From One Collinearity to Another

The following theorem is due to Dao Thanh Oai (this is theorem 5 from his online paper):

Let collinear points $A_1,$ $B_1,$ $C_1$ lie on the sidelines $BC,$ $AC,$ and $AB$ of $\Delta ABC.$ Assume points $A_2,$ $B_2,$ $C_2$ are collinear with $A_1,$ $B_1,$ $C_1$ and define $A_3=BC\cap AA_2,$ $B_3=AC\cap BB_2,$ $C_3=AB\cap CC_2.$

From One Collinearity to Another

Assume also that


Then points $A_3,$ $B_3,$ $C_3$ are collinear.

Note that the required condition is satisfied when $A_2,$ $B_2,$ $C_2$ are the midpoints of $B_1C_1,$ $A_1C_1,$ and $A_1B_1,$ respectively.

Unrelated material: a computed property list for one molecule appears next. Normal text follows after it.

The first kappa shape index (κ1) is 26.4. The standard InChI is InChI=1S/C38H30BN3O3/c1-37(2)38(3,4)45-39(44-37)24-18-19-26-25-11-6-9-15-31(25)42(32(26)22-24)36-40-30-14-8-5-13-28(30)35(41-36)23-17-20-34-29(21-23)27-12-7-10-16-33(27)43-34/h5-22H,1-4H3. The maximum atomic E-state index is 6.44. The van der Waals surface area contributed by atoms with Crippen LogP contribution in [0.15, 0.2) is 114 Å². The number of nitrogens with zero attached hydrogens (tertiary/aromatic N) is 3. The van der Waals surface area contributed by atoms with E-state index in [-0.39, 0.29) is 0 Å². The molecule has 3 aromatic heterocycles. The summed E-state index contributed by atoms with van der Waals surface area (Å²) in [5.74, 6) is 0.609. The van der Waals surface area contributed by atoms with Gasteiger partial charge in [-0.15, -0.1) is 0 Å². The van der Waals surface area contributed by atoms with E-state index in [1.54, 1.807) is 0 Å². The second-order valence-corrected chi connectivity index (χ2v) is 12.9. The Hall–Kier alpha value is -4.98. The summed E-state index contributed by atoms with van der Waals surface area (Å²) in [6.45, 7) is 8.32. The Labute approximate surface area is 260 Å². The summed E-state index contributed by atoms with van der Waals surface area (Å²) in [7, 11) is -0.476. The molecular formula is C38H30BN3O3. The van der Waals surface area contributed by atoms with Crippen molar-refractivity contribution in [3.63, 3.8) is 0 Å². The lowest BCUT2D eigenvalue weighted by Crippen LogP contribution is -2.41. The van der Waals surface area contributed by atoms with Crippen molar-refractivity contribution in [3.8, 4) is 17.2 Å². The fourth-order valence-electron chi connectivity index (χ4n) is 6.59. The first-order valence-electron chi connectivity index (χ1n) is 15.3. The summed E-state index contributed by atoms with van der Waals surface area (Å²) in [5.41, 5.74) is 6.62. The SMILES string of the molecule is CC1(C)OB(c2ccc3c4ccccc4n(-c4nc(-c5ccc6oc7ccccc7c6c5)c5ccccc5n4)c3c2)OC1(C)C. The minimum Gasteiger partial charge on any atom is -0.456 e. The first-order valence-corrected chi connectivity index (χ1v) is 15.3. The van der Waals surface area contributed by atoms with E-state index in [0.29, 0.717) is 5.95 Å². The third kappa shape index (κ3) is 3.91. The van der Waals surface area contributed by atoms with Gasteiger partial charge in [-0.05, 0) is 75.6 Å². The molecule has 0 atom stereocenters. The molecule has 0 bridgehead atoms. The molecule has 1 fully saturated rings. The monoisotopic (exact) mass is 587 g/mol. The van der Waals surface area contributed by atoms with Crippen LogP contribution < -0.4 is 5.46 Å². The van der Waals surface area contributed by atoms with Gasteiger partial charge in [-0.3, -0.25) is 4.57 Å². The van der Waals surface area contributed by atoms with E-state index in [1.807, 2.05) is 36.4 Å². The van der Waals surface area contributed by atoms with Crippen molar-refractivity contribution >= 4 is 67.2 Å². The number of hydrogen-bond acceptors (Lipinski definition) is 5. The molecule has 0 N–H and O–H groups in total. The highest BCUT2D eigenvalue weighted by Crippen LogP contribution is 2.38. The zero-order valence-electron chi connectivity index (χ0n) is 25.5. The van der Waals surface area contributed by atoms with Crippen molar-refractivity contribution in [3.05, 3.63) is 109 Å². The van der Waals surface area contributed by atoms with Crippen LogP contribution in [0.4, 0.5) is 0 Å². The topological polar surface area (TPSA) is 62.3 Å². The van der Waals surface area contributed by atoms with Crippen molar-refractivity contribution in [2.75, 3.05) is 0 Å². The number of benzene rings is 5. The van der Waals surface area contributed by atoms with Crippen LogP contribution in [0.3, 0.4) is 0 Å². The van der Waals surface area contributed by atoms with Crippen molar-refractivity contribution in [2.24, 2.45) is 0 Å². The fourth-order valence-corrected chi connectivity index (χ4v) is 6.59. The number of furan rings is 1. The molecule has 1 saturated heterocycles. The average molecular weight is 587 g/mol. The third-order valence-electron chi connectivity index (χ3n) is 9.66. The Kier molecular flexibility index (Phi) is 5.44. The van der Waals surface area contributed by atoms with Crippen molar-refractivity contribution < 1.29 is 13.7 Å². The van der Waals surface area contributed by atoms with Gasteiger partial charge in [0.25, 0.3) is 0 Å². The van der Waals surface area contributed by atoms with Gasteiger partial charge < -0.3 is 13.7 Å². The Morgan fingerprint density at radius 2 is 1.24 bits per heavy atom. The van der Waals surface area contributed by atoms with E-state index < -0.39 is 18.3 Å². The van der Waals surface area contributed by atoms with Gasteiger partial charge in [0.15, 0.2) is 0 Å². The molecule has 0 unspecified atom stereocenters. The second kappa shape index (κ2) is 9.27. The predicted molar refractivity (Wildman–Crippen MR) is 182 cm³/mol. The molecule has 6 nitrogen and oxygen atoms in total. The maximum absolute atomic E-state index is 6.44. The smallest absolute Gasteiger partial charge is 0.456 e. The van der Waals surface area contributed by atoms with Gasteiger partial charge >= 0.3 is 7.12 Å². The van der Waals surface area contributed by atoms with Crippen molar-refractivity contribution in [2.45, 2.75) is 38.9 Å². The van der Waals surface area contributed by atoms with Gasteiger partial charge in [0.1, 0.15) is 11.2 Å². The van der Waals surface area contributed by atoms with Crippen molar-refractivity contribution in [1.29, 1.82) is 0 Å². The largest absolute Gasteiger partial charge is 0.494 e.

Let's agree that below all the segments are directed.

In $\Delta B_1A_1C$ with a transversal $A_2AA_3,$ the Menelaus theorem gives


In $\Delta C_1BA_1$ with a transversal $AA_3A_2,$ we have


The latter two combine to prove


Similarly we obtain




Multiplying the three and taking into account the statement of Menelaus' theorem for $\Delta ABC$ and the transversal $C_1A_1B_1,$ i.e.,


we get after simplification,


The converse of Menelaus' theorem shows that points $A_3,$ $B_3,$ $C_3$ are indeed collinear.

Menelaus and Ceva